Importance: There is an urgent need to assess the feasibility of COVID-19 surveillance measures in educational settings. Objective: To assess whether young children can feasibly self-collect SARS-CoV-2 samples for surveillance testing over the course of an academic year. Design, Setting, and Participants: This prospective pilot cohort study was conducted from September 10, 2020, to June 10, 2021, at a K-8 school in San Mateo County, California. The research consisted of quantitative data collection efforts: (1) demographic data collected, (2) student sample self-collection error rates, and (3) student sample self-collection time durations. Students were enrolled in a hybrid learning model, a teaching model in which students were taught in person and online, with students having the option to attend virtually as needed. Data were collected under waiver of consent from students participating in weekly SARS-CoV-2 testing. Main Outcomes and Measures: Errors over time for self-collection of nasal swabs such as contaminated swabs and inadequate or shallow swabbing; time taken for sample collection. Results: Of 296 participants, 148 (50.0%) were boys and 148 (50.0%) were girls. A total of 87 participants (29.2%) identified as Asian; 2 (0.6%), Black or African American; 13 (4.4%), Hispanic/Latinx; 103 (34.6%), non-Hispanic White; 87 (29.2%), multiracial; and 6 (2.0%), other. The median school grade was fourth grade. From September 2020 to March 2021, a total of 4203 samples were obtained from 221 students on a weekly basis, while data on error rates were collected. Errors occurred in 2.7% (n = 107; 95% CI, 2.2%-3.2%) of student encounters, with the highest rate occurring on the first day of testing (20 [10.2%]). There was an overall decrease in error rates over time. From April to June 2021, a total of 2021 samples were obtained from 296 students on a weekly basis while data on encounter lengths were collected. Between April and June 2021, 193 encounters were timed. The mean duration of each encounter was 70 seconds (95% CI, 66.4-73.7 seconds). Conclusions and Relevance: Mastery of self-collected lower nasal swabs is possible for children 5 years and older. Testing duration can be condensed once students gain proficiency in testing procedures. Scalability for larger schools is possible if consideration is given to the resource-intensive nature of the testing and the setting's weather patterns.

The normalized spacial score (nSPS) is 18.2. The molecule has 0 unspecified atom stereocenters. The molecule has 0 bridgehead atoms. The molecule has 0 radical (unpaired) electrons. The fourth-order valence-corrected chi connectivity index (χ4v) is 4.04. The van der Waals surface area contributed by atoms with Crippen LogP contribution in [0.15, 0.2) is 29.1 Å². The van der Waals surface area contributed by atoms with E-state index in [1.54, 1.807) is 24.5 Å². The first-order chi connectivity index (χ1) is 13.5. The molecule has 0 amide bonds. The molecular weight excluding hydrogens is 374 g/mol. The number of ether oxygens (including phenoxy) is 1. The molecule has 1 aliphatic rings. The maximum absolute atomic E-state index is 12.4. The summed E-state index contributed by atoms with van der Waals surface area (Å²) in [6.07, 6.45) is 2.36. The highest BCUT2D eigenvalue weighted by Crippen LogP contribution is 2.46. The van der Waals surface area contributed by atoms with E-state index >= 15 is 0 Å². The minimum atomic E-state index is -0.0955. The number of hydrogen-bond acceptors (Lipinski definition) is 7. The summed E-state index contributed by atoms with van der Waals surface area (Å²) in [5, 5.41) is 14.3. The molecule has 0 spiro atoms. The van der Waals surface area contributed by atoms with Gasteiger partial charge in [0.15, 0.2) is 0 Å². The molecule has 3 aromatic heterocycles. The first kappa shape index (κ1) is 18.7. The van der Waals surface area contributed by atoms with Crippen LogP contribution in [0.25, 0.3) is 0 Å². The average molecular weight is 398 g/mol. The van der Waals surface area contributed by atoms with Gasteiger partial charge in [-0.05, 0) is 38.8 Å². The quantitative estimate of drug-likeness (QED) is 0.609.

Subject(s)